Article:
Green Cross International with its partners in Argentina and Uruguay has been addressing the conflict surrounding the establishment of two paper mills in the Rio Uruguay river by establishing a process of dialogue and information exchange within a multi-stakeholder approach, involving all actors in a constructive dialogue to find sustainable and peaceful solutions to the conflict.
One objective of Green Cross is to inform stakeholders of the potential environmental impact of the paper mills by conducting a technical, social and environmental assessment study independent from the two governments and the various stakeholders involved.
Recent studies conducted by Green Cross show that air quality in the Rio Uruguay following the paper mills establishment do not reflect any significant pollution levels. The next phase of the assessment is to measure water and soil contamination levels in the nearby city of Gualeguaychu, Argentina. The research involves an ongoing effort by scientists in Green Cross to unveil the environmental impact of the Botnia paper mills on the quality of transboundary air, soil and water in the region, which can potentially affect biodiversity, tourism and the quality of life of residents.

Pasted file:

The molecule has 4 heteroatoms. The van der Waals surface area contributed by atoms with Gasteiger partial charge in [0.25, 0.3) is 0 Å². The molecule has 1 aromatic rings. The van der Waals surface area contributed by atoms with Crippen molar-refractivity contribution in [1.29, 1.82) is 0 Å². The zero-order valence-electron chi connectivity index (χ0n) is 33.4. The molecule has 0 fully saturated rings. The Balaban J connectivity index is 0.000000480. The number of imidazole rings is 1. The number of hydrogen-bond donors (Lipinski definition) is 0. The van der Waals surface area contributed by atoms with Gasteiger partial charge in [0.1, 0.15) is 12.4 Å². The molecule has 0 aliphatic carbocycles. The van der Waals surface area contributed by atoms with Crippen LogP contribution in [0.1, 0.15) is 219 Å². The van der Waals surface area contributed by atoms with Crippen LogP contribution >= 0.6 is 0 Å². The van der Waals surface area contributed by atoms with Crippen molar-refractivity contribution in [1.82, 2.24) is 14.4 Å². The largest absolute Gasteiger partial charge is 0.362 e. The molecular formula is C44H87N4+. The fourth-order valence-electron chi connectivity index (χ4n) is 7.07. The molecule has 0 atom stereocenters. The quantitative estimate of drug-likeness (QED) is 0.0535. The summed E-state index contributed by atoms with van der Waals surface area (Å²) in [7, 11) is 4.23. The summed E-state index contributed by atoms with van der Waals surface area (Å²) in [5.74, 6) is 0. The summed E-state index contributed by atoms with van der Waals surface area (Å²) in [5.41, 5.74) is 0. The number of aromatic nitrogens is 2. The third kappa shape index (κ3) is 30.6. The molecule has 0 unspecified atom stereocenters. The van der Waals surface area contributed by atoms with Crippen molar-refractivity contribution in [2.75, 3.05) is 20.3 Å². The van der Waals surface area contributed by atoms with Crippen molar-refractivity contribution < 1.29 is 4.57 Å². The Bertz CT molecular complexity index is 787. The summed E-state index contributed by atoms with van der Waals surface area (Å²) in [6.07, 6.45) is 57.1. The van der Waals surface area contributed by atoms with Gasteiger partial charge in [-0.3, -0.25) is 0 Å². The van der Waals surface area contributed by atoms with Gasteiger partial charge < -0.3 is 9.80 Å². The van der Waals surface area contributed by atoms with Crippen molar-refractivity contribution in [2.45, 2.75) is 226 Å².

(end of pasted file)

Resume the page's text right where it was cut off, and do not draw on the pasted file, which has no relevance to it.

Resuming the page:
Opponents of the paper mills project have expressed dissatisfaction regarding the recent air quality results of Green Cross’ assessment study as many residents in the city of Gualeguaychu fear that contamination levels are exceedingly high and is bringing the local tourism industry to a halt.
The giant USD $1.2 billion Finnish paper mills were established alongside the Rio Uruguay in 2006, a transboundary river site between Uruguay and Argentina despite objections by the Argentine government and local residents of the city of Gualeguaychu which claim that the mills violate the Transboundary River Treaty signed in 1975.
The Argentine government has brought the issue to the international arena and hopes that further research will support their case in the International Court of Justice which are due to make a decision at the end of the year. Meanwhile, protesters hope for a suspension of Botnia’s activities in the Rio Uruguay or a relocation of the paper mills further away from Argentinean territory.